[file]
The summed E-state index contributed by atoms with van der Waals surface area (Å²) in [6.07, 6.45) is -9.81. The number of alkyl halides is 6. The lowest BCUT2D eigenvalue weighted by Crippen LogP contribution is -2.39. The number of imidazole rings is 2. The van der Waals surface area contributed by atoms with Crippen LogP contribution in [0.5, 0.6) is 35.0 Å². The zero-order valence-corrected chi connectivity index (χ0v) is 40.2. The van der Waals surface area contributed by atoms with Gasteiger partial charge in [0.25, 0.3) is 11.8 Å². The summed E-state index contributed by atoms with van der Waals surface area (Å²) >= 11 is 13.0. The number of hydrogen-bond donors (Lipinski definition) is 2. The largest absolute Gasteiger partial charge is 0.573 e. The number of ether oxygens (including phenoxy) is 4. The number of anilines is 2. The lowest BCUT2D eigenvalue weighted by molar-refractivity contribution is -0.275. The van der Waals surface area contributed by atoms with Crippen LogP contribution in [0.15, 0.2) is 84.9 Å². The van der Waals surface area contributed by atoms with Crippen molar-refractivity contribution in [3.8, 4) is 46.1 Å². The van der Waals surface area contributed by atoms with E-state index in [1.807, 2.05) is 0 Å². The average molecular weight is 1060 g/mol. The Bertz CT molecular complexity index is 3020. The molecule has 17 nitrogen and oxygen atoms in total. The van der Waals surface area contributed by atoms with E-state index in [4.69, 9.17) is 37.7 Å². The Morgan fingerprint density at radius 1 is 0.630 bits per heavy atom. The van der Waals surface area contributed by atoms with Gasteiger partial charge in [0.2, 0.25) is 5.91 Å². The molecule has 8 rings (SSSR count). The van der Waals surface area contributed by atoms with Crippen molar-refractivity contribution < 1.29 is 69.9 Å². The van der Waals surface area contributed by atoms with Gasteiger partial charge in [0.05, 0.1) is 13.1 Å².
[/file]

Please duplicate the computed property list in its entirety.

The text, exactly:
The summed E-state index contributed by atoms with van der Waals surface area (Å²) in [6.07, 6.45) is -9.81. The number of alkyl halides is 6. The lowest BCUT2D eigenvalue weighted by Crippen LogP contribution is -2.39. The number of imidazole rings is 2. The van der Waals surface area contributed by atoms with Crippen LogP contribution in [0.5, 0.6) is 35.0 Å². The zero-order valence-corrected chi connectivity index (χ0v) is 40.2. The van der Waals surface area contributed by atoms with Gasteiger partial charge in [0.25, 0.3) is 11.8 Å². The summed E-state index contributed by atoms with van der Waals surface area (Å²) >= 11 is 13.0. The number of hydrogen-bond donors (Lipinski definition) is 2. The largest absolute Gasteiger partial charge is 0.573 e. The number of ether oxygens (including phenoxy) is 4. The number of anilines is 2. The lowest BCUT2D eigenvalue weighted by molar-refractivity contribution is -0.275. The van der Waals surface area contributed by atoms with Crippen LogP contribution in [0.15, 0.2) is 84.9 Å². The van der Waals surface area contributed by atoms with Crippen molar-refractivity contribution in [3.8, 4) is 46.1 Å². The van der Waals surface area contributed by atoms with E-state index in [1.807, 2.05) is 0 Å². The average molecular weight is 1060 g/mol. The Bertz CT molecular complexity index is 3020. The molecule has 17 nitrogen and oxygen atoms in total. The van der Waals surface area contributed by atoms with E-state index in [4.69, 9.17) is 37.7 Å². The Morgan fingerprint density at radius 1 is 0.630 bits per heavy atom. The van der Waals surface area contributed by atoms with Gasteiger partial charge in [0.2, 0.25) is 5.91 Å². The molecule has 8 rings (SSSR count). The van der Waals surface area contributed by atoms with Crippen molar-refractivity contribution < 1.29 is 69.9 Å². The van der Waals surface area contributed by atoms with Gasteiger partial charge in [0.05, 0.1) is 13.1 Å².